ROCKY HILL, CT (WFSB) -- A Rocky Hill mom is fed up with her son being bullied at school has created an anti-bullying video on Facebook that has gone viral.
Christine Deziel said her son has been bullied so badly that he is afraid to go to school and he has been hospitalized twice because he has threatened to commit suicide.
The video shows Deziel telling the world through cue cards that her son is being bullied at Griswold Middle School.
She goes on in the video to list the name calling – “Retarded, stupid, unlovable, ugly and waste of space.”
Deziel ends by asking viewers to make the video viral to stop bullying.
In less than a week since its posting it has done just that with more than 82,000 views and over 3,000 people sharing it.
Many are parents from all over the state who say their children are bullied too.
“Same type of bullying in different areas. I got reached out to from Newington, New Haven, I mean every morning I wake up. I have messages on my Facebook messenger,” Deziel said.
She said the bullying began last year at Griswold Middle School by one particular student and has become so bad that her son has missed 26 days of school because she says he fears for his safety.
Last week, she filed a formal complaint with the school.
According to a letter from the vice principal provided by Diezel, “there was no verified act of bullying confirmed in the investigation.”
Diezel said she feels frustrated since she said it is one child’s word against another.
Channel 3 reached out to Superintendent of Schools Mark Zito, who said for legal reasons he could not discuss the specifics of this case, but did write in a statement “in any case where a student, parent or staff member reports an incident that could possibly constitute bullying, school administrators immediately investigate. It is critically important to note that even in cases where bullying is not verified, the school takes action to assist all students involved in the situation that gave rise to the complaint.”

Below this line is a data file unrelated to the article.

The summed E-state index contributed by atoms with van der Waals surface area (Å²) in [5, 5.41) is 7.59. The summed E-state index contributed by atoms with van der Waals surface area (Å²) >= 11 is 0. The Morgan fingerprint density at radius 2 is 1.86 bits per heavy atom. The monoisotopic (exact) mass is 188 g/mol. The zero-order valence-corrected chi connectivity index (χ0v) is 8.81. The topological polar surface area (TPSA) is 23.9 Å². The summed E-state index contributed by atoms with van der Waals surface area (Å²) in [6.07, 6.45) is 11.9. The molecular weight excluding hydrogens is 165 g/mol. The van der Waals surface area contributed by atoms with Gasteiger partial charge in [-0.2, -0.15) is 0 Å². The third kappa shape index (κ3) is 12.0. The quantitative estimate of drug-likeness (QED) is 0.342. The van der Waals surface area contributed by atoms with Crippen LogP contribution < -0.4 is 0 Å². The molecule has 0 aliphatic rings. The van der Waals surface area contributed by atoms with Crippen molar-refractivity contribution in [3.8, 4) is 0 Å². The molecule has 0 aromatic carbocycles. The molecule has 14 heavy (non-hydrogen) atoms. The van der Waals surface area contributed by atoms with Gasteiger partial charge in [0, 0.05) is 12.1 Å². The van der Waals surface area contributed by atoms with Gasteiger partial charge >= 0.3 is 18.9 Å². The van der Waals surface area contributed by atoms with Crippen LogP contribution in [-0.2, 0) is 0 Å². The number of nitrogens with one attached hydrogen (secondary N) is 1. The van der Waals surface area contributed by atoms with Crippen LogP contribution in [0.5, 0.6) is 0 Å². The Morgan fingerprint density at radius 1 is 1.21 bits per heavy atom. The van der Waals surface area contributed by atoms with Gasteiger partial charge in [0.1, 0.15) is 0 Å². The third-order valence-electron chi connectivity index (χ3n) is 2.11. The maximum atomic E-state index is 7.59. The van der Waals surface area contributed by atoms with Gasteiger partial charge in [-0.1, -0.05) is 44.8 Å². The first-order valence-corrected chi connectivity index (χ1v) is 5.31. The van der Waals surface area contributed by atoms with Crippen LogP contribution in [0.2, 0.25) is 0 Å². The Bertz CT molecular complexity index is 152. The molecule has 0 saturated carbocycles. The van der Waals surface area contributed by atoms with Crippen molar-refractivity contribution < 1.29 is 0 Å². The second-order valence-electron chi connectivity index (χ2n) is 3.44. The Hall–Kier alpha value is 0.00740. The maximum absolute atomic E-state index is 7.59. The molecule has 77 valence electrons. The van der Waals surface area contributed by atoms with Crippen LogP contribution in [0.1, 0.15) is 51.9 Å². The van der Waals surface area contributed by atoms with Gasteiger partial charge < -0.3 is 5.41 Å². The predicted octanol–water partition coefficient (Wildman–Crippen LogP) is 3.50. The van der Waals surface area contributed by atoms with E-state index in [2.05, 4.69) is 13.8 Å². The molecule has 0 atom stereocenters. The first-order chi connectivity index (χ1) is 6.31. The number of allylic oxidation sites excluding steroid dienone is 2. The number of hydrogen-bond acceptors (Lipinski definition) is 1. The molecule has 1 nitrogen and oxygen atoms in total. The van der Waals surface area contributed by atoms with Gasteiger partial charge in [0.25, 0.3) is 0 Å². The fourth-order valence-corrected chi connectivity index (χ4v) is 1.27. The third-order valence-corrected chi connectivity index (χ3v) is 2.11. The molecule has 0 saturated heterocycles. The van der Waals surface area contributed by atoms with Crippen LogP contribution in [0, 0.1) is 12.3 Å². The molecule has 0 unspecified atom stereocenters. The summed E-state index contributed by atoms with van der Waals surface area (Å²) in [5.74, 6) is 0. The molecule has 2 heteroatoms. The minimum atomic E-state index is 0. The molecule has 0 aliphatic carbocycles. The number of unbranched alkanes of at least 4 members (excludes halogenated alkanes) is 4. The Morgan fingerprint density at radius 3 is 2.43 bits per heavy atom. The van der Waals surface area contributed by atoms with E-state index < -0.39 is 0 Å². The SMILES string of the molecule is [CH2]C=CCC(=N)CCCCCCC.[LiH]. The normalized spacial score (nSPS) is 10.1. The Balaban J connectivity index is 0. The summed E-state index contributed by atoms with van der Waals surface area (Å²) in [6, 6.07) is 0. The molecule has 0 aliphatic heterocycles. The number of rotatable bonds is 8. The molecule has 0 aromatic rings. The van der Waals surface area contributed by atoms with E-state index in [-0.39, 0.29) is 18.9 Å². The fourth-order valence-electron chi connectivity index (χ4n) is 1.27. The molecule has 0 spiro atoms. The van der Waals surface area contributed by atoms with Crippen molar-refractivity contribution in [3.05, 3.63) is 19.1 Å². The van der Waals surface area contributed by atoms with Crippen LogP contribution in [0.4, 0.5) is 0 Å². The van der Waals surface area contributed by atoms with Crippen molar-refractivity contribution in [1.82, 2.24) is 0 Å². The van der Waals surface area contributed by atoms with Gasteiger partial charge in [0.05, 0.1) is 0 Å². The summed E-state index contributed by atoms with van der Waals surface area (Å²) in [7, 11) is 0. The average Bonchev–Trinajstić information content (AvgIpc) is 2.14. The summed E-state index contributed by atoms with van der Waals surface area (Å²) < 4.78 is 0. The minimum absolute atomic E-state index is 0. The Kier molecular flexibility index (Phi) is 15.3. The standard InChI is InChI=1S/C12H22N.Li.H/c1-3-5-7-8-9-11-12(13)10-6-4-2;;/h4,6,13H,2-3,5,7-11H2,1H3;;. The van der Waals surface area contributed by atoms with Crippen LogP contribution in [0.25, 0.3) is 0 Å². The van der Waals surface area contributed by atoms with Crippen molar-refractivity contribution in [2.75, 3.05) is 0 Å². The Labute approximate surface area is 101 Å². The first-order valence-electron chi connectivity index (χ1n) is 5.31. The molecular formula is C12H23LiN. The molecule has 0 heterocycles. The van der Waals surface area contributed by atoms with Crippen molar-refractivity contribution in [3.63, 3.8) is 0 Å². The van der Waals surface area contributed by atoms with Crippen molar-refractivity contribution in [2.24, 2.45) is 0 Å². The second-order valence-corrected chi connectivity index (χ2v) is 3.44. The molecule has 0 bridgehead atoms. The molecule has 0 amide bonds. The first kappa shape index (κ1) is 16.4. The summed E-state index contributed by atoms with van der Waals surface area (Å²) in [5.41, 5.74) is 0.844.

The school has recommended various courses of action which include getting the involved students together to discuss the issue, but Deziel feels that is not enough and has chosen to go to social media because she says bullying appears to be on the rise in general.
Dr. Laura Saunders, a child psychologist with Hartford Hospital, said there may not necessarily be more bullying today than years past, but nowadays through social media we hear of it more.
She said while she is not involved in this case in particular, the important thing in general with bullying is for the kid being bullied to know what to do.
“When it’s true bullying, repeated and ongoing with a power differential, there needs to be more of a strategic plan in place to help the child address it and to let the bully know that this is unacceptable as well,” Saunders said.
Deziel said she hopes that, if anything comes out of this, is that parents will see the video and open up the dialogue with their kids about bullying.
To teach their kids not to be afraid to speak up to a parent or a teacher or anyone who can help.